Wednesday, June 3, 2015

QRV from the new apartment

In addition to the fun at NR5M last weekend, I spent part of Sunday getting my station up and running at the new apartment.  This mainly amounted to mounting and tuning my 20m hamstick and running cable to the radio.  This doesn't sound like much on paper but it was a lot more engineering than that.

I started by scraping a bit of the paint off of the balcony railing as it would serve as the counterpoise for the hamstick.  The bracket is held to the railing with a small clamp.  Initial testing showed that it was secure enough to withstand some stormy weather.  I'll probably still take the antenna off the mount if things get really windy.

I whipped out the FG-01A analyzer from YouKits and got the tuning just right but as expected, the SWR was a little high at 2:1.  A well tuned, high efficiency vertical will have a fairly low feedpoint impedance and I was showing about 23 ohms.  The plan was to run RG-6 (75 ohm TV coax) so that'd give me a pretty bad match at around 3:1 VSWR.  The coils in these compact mobile antennas can make them look a little long so adding some shunt capacitance at the base can help bring the feedpoint up into the proper range for good SWR without sacrificing much efficiency.  I grabbed my junk box caps and started trying them out while monitoring the SWR at the end of the feedline.  I found that 100pF worked perfect and got me right at 50 ohms at the transmitter end of the feedline. Unfortunately all I have are little 50v caps so hopefully this one will not blow up too quickly.

Back to the coax for a bit: it isn't uncommon for hams to use 75 ohm coax since it is usually super cheap (sometimes free) and has excellent low loss characteristics.  The only drawback is that it is not quite as easy to put connectors on, due mostly to the aluminum shields.   I found a video on youtube though that explained a good way to put a PL-259 on it so I gave that a shot with (at least temporary) success:
Up until now, everything you've read was pretty easy.  The hard part was going to be figuring out how to get the coax from the balcony to my desk, which is about 50' away.  And I'm on the 3rd floor.  And I don't want to just have coax hanging outside, drawing attention.  Not to mention, how do I get the coax from the balcony to the window of the shack, 30' away, while I'm up 3 stories?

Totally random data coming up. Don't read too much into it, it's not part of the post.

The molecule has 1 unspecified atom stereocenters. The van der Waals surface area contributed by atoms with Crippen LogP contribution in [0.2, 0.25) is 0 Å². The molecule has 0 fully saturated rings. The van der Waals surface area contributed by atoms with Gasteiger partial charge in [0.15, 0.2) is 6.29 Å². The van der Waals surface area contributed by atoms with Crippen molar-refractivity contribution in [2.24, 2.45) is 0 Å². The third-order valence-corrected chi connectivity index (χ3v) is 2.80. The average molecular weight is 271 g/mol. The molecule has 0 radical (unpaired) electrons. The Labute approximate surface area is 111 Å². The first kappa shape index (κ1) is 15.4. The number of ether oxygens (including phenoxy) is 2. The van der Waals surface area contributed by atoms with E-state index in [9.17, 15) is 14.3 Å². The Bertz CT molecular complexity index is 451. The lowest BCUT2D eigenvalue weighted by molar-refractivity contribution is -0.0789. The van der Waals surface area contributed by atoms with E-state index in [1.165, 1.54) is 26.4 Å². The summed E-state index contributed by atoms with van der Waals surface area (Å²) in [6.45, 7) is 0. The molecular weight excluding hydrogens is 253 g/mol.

There were a few options.  I could pull the cable through the window closest to the balcony and run it inside to the shack, but that is probably the least preferred option for obvious reasons.  I could run it mostly outside but snake it in and out of the windows across the living room wall, but then the coax has to be crushed in the sill many times.  Also not a very good option.

I was thinking more and more about the last option and it hit me, if I could somehow hold the coax on the sill outside  the window, it would be invisible from the ground and mostly invisible from inside.  I'd need some kind of hook to hold the coax against the bottom of the window but still be able to close the window.

Now, we all have times that we doubt our abilities and I have that as much as the next guy, but there are also times when you do something that makes you think "I am pretty cool!" and this happens to be one of those times luckily!  I devised a way to hold the coax to the window sill without it being visible from the ground and without impeding the operation of the window: zip ties.  I looped the zip tie around the coax and squished it in the window sill under the screen.  This gave the zip tie enough to grip to and hold the coax in place but still small enough that it did not bother the window at all.  It's best understood by this picture.


I tied off the coax across the sill 2 times on each window and it looks awesome!  Here's a couple shots from the inside of the apartment and from the ground so you can see what the layman would see.  It is pretty inconspicuous.  I think the only way to improve the look would be to put some tall plant in the corner of the balcony to disguise the antennas a bit but I'm not sure it'll draw too much attention as-is.

Once I got everything up and running, I jumped in the WPX contest with 3 hours remaining and worked 69 guys with 65 mults in the log for just shy of 10k points.  Not bad for a very casual single band operation at 100w.  Plenty of DX in the log too which is great news.  The balcony faces the NE so I should have a good shot to EU.  I ran WSPR at 5w for a while on Monday and here's a snapshot from the day:

I'd say the antenna is working pretty well.  Noise is low here, typically below S2, and as far as I know, I have not caused any interference.  Win-Win!  I'll keep you updated as the station continues to evolve and if any exciting DX comes in!